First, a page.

If you are shopping around on eBay, you may notice the prevalence of feedback on both buyers and sellers. Are there fake reviews on eBay and can this feedback be trusted? That’s where we come in.

KEY TAKEAWAYS:

  • Commerce platform eBay has instituted a fairly robust user feedback system that allows both buyers and sellers to leave ratings and write reviews.
  • Unfortunately, many unscrupulous sellers have worked to rig the system and created many fake feedback reviews.
  • You can spot a fake eBay review by checking out the copy and digging into the person who wrote the review.

How eBay Feedback Works

When a customer completes a purchase, they are asked to give feedback about the seller. At the same time, the seller is asked to give feedback on the customer. This feedback is rated between one and five stars and after a number of reviews, an aggregate rating is reached. In theory, this helps to protect buyers against unscrupulous sellers and vice versa. Buyers beware of the consumer return policy laws that will help when you need to return an item for exchange, a refund, or store credit.

Insider Tip

When a customer completes a purchase, they are asked to give feedback about the seller. At the same time, the seller is asked to give feedback on the customer.

Is There Fake Feedback on eBay?

Unfortunately, yes. The site has certainly had its fair share of problems when it comes to fake and fraudulent feedback on both the buyer’s end and the seller’s end. Fake feedback is typically generated by a seller simply creating new accounts, buying items, and then leaving glowing feedback to help juice up the aggregate rating. On a larger scale, this act can be performed by third-party companies that employ the use of bots and content farms. This has also been witnessed with the Google Play Store fake reviews.

How to Spot Fake Feedback and Reviews on eBay

There are a number of ways you can protect your investment and spot fake feedback and reviews on eBay.

Insider Tip

After reading a few genuine feedback reviews, you will be able to sniff out any posers.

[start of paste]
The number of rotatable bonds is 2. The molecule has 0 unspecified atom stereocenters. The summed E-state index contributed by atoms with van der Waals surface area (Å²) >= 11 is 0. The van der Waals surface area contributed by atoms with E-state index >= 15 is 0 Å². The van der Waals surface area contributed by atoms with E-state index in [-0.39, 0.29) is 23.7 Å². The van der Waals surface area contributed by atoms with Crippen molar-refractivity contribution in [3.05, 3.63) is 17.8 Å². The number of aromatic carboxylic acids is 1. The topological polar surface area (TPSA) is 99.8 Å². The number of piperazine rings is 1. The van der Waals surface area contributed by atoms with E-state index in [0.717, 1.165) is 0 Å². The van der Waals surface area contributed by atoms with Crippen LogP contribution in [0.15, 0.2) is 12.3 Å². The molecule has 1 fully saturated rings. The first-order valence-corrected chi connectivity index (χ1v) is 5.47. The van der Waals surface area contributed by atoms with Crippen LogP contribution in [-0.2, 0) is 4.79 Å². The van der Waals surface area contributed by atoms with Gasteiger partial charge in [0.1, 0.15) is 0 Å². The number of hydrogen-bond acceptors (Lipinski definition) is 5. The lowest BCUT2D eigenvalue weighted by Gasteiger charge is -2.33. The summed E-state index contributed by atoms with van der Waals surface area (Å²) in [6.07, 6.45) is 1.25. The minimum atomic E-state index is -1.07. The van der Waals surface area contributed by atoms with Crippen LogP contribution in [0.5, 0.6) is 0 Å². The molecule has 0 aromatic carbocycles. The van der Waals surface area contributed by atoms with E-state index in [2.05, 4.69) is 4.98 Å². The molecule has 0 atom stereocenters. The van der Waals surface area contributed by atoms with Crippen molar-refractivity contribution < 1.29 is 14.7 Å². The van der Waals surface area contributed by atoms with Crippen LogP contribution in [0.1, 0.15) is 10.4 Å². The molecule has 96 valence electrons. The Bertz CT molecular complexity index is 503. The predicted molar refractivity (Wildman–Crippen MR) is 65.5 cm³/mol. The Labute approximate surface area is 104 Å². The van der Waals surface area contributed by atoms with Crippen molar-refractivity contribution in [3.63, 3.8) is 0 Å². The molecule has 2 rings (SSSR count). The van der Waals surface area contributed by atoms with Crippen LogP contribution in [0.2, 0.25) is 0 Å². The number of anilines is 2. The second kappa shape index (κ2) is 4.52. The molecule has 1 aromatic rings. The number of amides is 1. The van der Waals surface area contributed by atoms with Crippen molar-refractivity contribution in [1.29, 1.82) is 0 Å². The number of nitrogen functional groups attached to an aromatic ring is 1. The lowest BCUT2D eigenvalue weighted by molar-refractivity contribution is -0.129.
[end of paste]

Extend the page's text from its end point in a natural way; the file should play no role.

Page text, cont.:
Read the Copy

When it comes to spotting fake feedback, don’t stop at the star rating. Read the actual copy that accompanies the feedback. Look for copy that seems “off” somehow, as a bot can never quite capture the same syntax as a human. Additionally, those working in a content farm in another country may not have a total grasp of the English language. After reading a few genuine feedback reviews, you will be able to sniff out any posers.

Investigate the Reviewer

You should also take some time out to dig deeper into the reviewer. What else have they reviewed? Have all of their reviews been for the same seller? Are they all glowing? You can tell a whole lot by reading other reviews by the same reviewer. If the lion’s share of a person’s reviews are for the same seller and they are all positive, it is likely a fake reviewer. In other words, exercise extreme caution when buying from the seller.

Warning

Fake feedback is typically generated by a seller simply creating new accounts, buying items, and then leaving glowing feedback to help juice up the aggregate rating.

F.A.Q.

Why can sellers share product reviews on eBay?

The system was instituted so sellers could share feedback from buyers, writing out their thoughts on the buying experience but also on the product itself.


How are eBay’s product reviews being manipulated?

It is fairly easy for shady sellers to manipulate product reviews with bots, content farms, or simply by inputting counterfeit product identification numbers into the review field. This will populate reviews for different, often more beloved, products.


What is the point of “reserve not met” in bids?

This is for the seller. They set a reverse price so they can “set it and forget it.” Any bids below that threshold will not be accepted.



STAT: Customer reviews can make all the difference at product-packed online stores: 90% of consumers say that good customer reviews are important when buying an item from an online marketplace, according to a survey conducted in September 2019. (source)

Lawrence Bonk

Lawrence Bonk is a copywriter with a decade of experience in the tech space, with columns appearing in Engadget, Huffington Post and CBS, among others. He has a cat named Cinnamon.

Related Articles

Leave a Reply

Your email address will not be published. Required fields are marked *